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March 9, 2010

Ethics and morality

Sinners cast the first stone

Kamran Abbasi

PCB’s latest investigation that has come down heavily on the players is a brazen attempt to save the skins of senior board members © Associated Press

The PCB committee of inquiry wants to punish Pakistan’s cricketers. The reasons are several, some known others only to be guessed. Unfortunately the whole episode is an exercise in passing the buck. The architects of the disastrous failure of Pakistan cricket have investigated their own performance and decided to blame some other people, the players.

When it comes to sympathy I have none for failed administrators and bureaucrats, who cling on to Pakistan cricket like leeches sucking every drop of lifeblood from a once vibrant national enterprise. These inquirers have a misplaced sense of justice: he who has sinned has cast the first stone. Isn’t the PCB’s latest diversionary investigation a brazen attempt to save the skins of senior board members?

Let’s take the accusations and the punishments. Shahid Afridi has already been punished by the ICC. The Akmal brothers could easily have been fined and disciplined without the hoopla we have had to endure, a self-inflicted public relations disaster. What Rana and Malik have done, nobody is yet sure? If it is match-fixing then how can one year bans suffice? It can’t be that.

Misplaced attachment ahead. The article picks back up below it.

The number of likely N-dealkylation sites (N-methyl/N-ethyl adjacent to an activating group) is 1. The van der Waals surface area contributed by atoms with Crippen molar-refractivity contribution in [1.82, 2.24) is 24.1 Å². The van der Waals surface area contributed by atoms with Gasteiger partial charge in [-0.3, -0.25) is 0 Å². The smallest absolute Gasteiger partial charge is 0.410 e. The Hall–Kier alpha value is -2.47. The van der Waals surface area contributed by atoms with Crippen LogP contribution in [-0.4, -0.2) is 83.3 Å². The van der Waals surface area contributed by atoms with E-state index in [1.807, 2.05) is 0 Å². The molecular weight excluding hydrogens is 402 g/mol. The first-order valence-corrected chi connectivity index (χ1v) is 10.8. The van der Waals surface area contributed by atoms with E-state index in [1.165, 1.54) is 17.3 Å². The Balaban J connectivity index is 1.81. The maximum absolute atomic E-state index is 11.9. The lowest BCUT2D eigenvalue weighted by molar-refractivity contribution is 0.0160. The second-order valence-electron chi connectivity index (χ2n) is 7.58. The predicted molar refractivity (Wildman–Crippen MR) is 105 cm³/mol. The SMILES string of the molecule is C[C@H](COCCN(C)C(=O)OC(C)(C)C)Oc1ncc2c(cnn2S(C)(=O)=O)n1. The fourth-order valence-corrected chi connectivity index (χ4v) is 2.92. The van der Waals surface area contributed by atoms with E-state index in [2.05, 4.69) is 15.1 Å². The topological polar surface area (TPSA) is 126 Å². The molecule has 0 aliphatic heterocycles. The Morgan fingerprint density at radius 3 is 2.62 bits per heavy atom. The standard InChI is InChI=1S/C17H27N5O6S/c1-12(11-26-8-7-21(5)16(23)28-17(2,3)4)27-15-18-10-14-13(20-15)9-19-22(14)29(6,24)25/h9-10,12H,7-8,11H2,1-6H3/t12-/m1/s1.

If it is subversion of team spirit then there has to be better way of dealing with this. Indeed, the board encouraged this disruptive behaviour. When Younis Khan stepped down because a group of players refused to back him, the cricket board should have supported the captain. Instead, Mr Butt and his fellows undermined the institution of the national captaincy.

Who appointed the captain, coach, and manager for this debacle, and other recent ones? Who is ultimately responsible for discipline and professionalism? Yes, the grand inquisitors who are hoping that if the players take the flak they will escape without censure. Moreover, how can a squeaky clean board have dalliances with cricketers tainted by previous scandals, including the match-fixing scandal of the 1990s?

Ill-discipline from players does require sanction. Match-fixing requires life bans. But what about the members of the cricket board, who will hold them to account? Ultimately, it is the cricket board’s duty to manage issues of discipline and misconduct. It is in the governance and management of these very issues that the Pakistan Cricket Board has failed. Yet only Iqbal Qasim has accepted any responsibility. Power without accountability, this is the tragedy of Pakistan and Pakistan cricket.

J’accuse the cricket board, Mr Butt, and Mr Zardari for bringing dishonour to our national game and our nation. The players are puppets, yes glamorous puppets to be sure, but it is the puppet masters that are the root of the problem. Senior management creates an organisation in its own image. For shame go, but we all know these puppet masters are without shame.

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ABOUT THE AUTHOR

Kamran Abbasi
Kamran Abbasi is an editor, writer and broadcaster. He was the first Asian columnist for Wisden Cricket Monthly and wisden.com. Kamran is the editor of the Journal of the Royal Society of Medicine. @KamranAbbasi

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